An end-of-year veto by President George Bush has frozen bonuses paid to members of the military and recruits looking to enlist.

When Bush exercised the use of a pocket veto to nix the 2008 Defense Authorization Act, it caused the authority for Congress to issue military bonuses to expire on Jan. 1.

Lt. Col. Jonathan Withington, a spokesman for the Department of Defense, stated that there would be no guarantee of a bonus for 26 different categories of special pay. Most notable among those are the reenlistment bonus and the enlistment bonus. Withington also stated in an e-mail to the Desert Dispatch that military personnel who signed a contract mentioning a bonus has to fulfill the contract even if Congress does not have authority to issue the bonus.

The freeze is temporary, Withington indicated, with members of Congress and the Department of Defense working together to make sure legislation is passed to reauthorize the bonuses. Bush's decision not to sign sweeping defense bill, which sets defense policy for the next year and authorizes $696 billion in defense spending, killed the bill until Congress reconvenes on Jan. 15.

Despite the lull in bonuses, Gunnery Sgt. Christopher Manning, a Marine Corps recruiter in Barstow, said he does not think it will have an impact on Marine Corps recruiting. He said the Marine Corps offers enlistment bonuses for many reasons, including the decision to enlist for certain jobs and high scores on enlistment tests.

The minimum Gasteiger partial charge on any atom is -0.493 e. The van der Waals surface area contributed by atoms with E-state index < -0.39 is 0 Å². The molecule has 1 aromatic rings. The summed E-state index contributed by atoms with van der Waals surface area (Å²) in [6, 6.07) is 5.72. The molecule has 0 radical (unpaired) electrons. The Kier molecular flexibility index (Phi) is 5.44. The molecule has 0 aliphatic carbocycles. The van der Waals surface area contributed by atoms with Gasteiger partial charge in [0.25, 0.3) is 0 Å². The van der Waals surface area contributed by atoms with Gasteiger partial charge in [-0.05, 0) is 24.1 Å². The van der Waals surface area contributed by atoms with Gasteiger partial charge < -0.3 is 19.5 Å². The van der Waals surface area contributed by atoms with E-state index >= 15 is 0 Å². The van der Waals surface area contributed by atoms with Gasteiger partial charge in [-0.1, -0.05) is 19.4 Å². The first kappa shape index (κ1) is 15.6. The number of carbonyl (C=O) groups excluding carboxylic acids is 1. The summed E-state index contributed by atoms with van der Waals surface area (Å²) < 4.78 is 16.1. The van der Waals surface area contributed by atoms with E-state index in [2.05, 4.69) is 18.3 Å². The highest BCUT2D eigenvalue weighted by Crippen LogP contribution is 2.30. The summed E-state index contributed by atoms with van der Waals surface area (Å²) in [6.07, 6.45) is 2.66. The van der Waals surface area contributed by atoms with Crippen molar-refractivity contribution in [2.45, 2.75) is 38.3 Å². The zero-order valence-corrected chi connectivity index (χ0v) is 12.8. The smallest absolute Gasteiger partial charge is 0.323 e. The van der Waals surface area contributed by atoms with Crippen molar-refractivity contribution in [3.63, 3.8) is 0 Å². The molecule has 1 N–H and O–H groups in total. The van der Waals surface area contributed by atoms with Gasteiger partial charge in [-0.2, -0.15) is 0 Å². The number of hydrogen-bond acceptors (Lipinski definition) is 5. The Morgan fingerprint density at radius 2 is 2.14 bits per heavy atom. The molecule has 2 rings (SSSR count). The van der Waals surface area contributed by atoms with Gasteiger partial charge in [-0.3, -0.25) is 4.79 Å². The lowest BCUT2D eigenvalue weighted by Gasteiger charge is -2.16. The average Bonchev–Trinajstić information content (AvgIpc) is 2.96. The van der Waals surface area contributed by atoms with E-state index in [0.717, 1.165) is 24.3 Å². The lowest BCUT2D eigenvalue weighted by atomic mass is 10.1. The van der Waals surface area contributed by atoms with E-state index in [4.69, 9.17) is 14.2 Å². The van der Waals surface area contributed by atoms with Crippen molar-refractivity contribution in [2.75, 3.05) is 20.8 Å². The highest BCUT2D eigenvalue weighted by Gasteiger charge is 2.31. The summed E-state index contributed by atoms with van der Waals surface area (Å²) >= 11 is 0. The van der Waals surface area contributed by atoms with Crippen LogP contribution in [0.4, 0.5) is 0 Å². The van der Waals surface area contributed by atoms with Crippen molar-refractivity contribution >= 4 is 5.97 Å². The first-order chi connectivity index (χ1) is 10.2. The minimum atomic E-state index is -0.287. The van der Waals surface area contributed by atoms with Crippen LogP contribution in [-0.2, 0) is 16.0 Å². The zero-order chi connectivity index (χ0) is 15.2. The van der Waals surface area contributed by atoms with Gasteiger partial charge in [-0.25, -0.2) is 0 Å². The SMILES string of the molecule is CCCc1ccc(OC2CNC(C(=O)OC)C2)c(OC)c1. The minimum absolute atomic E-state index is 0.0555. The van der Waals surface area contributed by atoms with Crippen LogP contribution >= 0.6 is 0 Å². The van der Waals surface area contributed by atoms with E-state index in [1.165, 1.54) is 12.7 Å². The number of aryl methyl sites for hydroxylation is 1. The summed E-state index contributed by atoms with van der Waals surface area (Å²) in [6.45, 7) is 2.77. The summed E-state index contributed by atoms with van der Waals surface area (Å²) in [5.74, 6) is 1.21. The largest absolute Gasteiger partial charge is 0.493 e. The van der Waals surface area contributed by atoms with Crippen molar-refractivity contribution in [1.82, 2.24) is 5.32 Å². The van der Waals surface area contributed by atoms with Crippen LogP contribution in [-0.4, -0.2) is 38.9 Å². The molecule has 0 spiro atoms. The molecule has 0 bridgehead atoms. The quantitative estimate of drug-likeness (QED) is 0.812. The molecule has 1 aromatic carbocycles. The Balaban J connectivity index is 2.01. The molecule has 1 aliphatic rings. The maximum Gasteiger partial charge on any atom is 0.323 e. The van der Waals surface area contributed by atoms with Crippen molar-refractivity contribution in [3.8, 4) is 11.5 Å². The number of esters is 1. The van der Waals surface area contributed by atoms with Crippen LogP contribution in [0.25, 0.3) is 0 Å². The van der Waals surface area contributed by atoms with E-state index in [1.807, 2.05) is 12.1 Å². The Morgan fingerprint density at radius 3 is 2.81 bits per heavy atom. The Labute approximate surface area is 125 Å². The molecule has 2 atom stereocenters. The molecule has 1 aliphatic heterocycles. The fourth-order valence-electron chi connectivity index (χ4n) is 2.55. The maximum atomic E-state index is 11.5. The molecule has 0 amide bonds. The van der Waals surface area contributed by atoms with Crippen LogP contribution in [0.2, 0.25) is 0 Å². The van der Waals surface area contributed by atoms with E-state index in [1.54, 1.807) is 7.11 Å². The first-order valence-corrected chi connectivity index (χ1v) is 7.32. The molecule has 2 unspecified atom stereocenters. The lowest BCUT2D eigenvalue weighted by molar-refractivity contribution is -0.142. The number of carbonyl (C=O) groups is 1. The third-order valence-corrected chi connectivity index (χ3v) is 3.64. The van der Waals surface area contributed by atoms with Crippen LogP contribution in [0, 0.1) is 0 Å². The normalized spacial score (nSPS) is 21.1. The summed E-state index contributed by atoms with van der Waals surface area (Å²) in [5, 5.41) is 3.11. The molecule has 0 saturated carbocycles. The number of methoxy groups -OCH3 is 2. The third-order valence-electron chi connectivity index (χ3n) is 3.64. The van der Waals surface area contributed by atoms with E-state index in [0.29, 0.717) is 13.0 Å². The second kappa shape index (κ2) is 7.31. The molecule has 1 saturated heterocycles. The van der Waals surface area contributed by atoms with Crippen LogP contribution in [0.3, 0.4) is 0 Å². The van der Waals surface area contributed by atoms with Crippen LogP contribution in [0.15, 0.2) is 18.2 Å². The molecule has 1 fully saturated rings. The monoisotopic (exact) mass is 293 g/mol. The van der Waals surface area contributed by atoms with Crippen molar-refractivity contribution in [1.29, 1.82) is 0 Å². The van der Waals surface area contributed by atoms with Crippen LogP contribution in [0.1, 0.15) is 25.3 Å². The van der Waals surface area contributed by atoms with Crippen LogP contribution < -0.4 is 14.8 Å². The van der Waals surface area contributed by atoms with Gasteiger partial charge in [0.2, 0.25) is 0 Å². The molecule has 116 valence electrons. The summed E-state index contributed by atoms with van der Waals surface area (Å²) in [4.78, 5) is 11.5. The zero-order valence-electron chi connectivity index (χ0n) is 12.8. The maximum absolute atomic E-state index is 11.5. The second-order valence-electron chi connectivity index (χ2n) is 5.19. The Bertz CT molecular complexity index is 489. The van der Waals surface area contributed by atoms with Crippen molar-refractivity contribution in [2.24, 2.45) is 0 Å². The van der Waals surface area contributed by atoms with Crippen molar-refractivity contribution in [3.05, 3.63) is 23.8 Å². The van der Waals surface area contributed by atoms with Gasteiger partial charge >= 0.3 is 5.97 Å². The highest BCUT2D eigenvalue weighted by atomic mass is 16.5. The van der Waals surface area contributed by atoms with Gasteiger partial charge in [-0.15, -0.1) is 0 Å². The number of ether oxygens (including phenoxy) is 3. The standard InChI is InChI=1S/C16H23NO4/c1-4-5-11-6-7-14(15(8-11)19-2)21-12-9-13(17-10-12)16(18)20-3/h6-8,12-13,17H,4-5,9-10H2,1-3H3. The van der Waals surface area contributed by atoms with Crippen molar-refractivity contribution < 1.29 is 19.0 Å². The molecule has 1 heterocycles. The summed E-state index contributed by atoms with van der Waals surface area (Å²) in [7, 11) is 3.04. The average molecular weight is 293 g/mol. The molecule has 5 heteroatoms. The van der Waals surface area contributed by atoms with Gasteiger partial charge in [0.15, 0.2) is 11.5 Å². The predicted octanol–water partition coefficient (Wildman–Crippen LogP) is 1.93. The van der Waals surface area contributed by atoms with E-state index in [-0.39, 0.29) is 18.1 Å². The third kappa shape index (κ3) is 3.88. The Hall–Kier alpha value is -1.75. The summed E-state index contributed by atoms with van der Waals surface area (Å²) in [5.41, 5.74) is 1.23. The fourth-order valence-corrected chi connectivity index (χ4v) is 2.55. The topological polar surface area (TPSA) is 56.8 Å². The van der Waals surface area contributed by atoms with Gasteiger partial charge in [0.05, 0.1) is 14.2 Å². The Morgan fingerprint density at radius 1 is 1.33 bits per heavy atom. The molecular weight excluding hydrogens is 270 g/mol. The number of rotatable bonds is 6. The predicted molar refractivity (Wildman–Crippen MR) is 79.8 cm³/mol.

Timothy Duran, 17, is a senior at Barstow High School and plans to enlist in the Navy after graduation. He said his drive to join the military was not because of money but to serve his country.

"Money doesn't matter to me," he said.

Sgt. Jeff Caskey, a spokesman for the 11th Armored Calvary Regiment, also does not think the lack of bonuses will hamper reenlistments at Fort Irwin. He said the 11th ACR hopes to increase reenlistment figures from last year by 20 percent. He said Fort Irwin's location helps.

"reenlistment for `07 is a hard act to follow, but it looks like we're on track," Caskey said. "People are reenlisting because they want to stay somewhere they like as opposed to getting a lump some of money."

Of the 535 11th ACR soldiers who reenlisted during fiscal year 2007, which ended with September, 37 did so in order to stay at Fort Irwin, Caskey said. Thirty percent of the soldiers who reenlisted in the 11th ACR received bonuses that totaled $2 million across the regiment.

The Associated Press reported that Bush decided to veto the bill because he disliked a provision that would expose the Iraqi government to expensive lawsuits seeking damages from the Saddam Hussein era.

In a statement, Bush said the legislation "would imperil billions of dollars of Iraqi assets at a crucial juncture in that nation's reconstruction efforts."

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